Tuesday, March 29, 2016

Put some 'Intolerance' into your life
on Sunday, April 3 at Somerville Theatre

Okay, let me try to catch my breath here after a busy stretch of accompaniment gigs.

The past two weeks each brought stretches of back-to-back screenings over consecutive days.

I'm not complaining, as I love creating music that helps old film connect with new audiences.

But after awhile, the improv-heavy method I use begins to take a mental toll. I start to forget things in the microwave—that sort of thing.

But I'm getting a breather just in time, as the next weekend brings a certified biggie: D.W. Griffith's 'Intolerance' (1916), which we're showing in 35mm at the Somerville Theatre in Somerville, Mass. on Sunday, April 2.

Showtime is 2 p.m. Admission is $15 per ticket.

It's the 100th anniversary of this unique movie, which combines tales from four completely separate historic eras and weaves them together the way old J.S. Bach used to stitch together a fugue for organ.

The result was a narrative framework shaped like a four-burner stove, allowing Griffith to bring a quartet of separate stories to a boil simultaneously.

And the result of that was a film in which Griffith could juxtapose happenings from different eras to create a richness of potential meaning that defies easy analysis, I think.

I've done music for the film several times, and each screening gives me more stuff to think about.

For instance, the final outcome of each of the stories, when shown in rapid succession, seems to be hinting at a larger message.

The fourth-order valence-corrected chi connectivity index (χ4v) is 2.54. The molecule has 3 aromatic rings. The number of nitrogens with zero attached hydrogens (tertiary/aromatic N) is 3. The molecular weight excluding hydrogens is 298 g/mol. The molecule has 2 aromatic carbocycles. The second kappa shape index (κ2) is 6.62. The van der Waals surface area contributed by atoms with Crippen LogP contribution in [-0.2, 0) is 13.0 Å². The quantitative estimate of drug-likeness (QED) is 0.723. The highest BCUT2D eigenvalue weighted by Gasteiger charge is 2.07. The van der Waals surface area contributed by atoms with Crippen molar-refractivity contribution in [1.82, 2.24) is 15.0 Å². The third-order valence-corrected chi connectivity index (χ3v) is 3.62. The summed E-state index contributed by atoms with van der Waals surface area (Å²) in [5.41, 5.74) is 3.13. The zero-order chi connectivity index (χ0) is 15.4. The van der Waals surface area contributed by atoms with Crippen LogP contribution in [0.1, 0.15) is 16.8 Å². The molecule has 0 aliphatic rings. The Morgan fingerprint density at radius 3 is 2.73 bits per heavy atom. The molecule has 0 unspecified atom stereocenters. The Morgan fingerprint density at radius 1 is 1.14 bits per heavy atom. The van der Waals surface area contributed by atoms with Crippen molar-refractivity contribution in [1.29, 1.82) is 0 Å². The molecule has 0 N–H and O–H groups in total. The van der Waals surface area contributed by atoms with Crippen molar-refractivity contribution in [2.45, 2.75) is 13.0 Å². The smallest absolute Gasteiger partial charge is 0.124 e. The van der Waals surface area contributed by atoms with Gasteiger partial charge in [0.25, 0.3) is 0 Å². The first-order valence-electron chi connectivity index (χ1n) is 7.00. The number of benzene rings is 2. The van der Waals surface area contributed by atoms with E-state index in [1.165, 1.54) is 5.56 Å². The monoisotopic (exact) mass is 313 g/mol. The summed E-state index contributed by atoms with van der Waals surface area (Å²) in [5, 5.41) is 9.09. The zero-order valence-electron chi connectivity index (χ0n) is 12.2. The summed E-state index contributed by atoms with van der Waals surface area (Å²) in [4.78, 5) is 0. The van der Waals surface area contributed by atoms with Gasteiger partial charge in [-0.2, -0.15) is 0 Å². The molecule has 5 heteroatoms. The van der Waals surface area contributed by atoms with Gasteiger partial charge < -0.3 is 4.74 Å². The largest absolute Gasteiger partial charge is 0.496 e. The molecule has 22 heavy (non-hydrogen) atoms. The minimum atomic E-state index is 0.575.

I don't want to give away anything, but three of the stories end one way, but a fourth doesn't.

In structuring his film this way, Griffith amplified the impact as each successive denouement unfolds.

One tale leads you to anticipate what will happen in the next—and when it doesn't, it makes an impact that's hard to create any other way.

I suppose with all the media at our fingertips nowadays, you could try a do-it-yourself version of 'Intolerance' at home. Just take four films and keep swapping through them faster and faster until they all finish at about the same time.

So you could take, for instance, 'Platoon,' 'Full Metal Jacket,' 'Apocalypse Now' and 'Good Morning Vietnam' and run them Intolerance-style, working yourself into a frenzy with the remote.

Or you could just come experience 'Intolerance.' Seen in a theater, with a live audience and live music and if everything else comes together, the effect is mesmerizing.

See for yourself, in the form of a 35mm print from the Museum of Modern Art that we'll be using on Sunday, April 3 at the Somerville Theatre.

More details in the press release below. Hope to see you there!

* * *

Griffith's gi-normous Babylon set.

Contact Jeff Rapsis • (603) 236-9237 • jeffrapsis@gmail.com

D.W. Griffith's masterpiece 'Intolerance' to screen on Sunday, April 3 at Somerville Theatre

Landmark 1916 silent film epic to be presented in 35mm with live music to celebrate 100th anniversary of original release

SOMERVILLE, Mass.—It was a cinematic breakthrough that changed the movies forever: a three-hour epic knitting together four sweeping stories spanning 2,500 years, all designed to dramatize mankind's struggles and the redeeming power of love throughout human history.

The film was D.W. Griffith's 'Intolerance' (1916), which stunned the movie-going public 100 years ago with its vast scope, enormous sets, large cast, and revolutionary editing. Often named to lists of the 100 best films of all times, critics continue to point to 'Intolerance' as one of the most influential and important milestones of early cinema.

See for yourself with a rare screening of a 35mm print of 'Intolerance' on Sunday, April 3 at 2 p.m. at the Somerville Theatre, 55 Davis Square, Somerville, Mass. General admission is $15 per person.